Robyne: Which is typical of a dance production in which you are highlighting the absolute gorgeousness of the human body. On the women, they are equally as revealing without sexualizing the nudity of their forms; while also giving homage to the eras from which you are borrowing the dances.
Wesley: Mhmm. You see a lot of corsets, you see a lot of the skeletons for hoop skirts and other sort of Monarchal wear.
Robyne: But striped down to simply the hoop, striped down to simply the bare bones. Which, it’s that idea of being bare, that idea of only what is there to lend to the imagination – that you can see that this is what would be underneath
Wesley: And they did wear shoes that were pertaining to the Louis XIV style, which I enjoyed greatly because that was a huge culture part of the culture back then, the shoes.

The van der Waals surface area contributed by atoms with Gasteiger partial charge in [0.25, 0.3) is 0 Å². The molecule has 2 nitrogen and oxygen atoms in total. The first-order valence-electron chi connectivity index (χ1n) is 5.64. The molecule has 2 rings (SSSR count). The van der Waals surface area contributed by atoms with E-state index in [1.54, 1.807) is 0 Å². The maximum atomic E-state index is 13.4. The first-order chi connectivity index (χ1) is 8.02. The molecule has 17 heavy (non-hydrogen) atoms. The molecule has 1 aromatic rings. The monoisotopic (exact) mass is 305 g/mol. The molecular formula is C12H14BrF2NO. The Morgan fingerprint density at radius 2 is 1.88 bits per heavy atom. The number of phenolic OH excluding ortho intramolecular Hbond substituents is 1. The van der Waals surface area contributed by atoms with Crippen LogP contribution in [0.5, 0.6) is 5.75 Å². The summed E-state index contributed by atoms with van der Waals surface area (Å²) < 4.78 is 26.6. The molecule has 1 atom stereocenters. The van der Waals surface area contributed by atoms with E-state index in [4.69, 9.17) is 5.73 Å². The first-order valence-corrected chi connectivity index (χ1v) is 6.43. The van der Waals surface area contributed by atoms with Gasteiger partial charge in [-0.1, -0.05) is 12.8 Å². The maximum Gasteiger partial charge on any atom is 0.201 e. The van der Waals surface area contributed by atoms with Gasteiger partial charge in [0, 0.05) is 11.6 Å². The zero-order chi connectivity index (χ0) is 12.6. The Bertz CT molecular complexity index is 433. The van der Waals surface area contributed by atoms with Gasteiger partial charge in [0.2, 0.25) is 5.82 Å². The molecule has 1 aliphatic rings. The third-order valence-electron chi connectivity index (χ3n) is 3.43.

Robyne: And the shoes were all gorgeous. There was the entire shoe number where The Prince was searching for Cinderella and they brought out pair after pair after pair of absolutely gorgeous, exquisite shoes, that no one wore, that just sat upon the stage to be looked upon as Art themselves in a way that was not flamboyant or exuberant or self-indulgent of the costumer but felt so perfectly in this world.*
*[Since recording this scene has been moved into Act I and is used as the dressing of Cinderella by the Fairy.]
Wesley: This production allows you to indulge, indulge in what you are seeing, indulge in the craftsmanship and in the culinary appreciation of good artistry. And the design team was right there with everything Austin McCormick did.
Robyne: Absolutely. The makeup and the hair work were gorgeous.
The androgyny of the performers during different dance numbers when they would often play opposite their own gender, not as a commentary on gender but as a necessity for the storytelling of now “Now we are in a Ball” situation, was wonderful. And the makeup lent itself so beautifully to that style.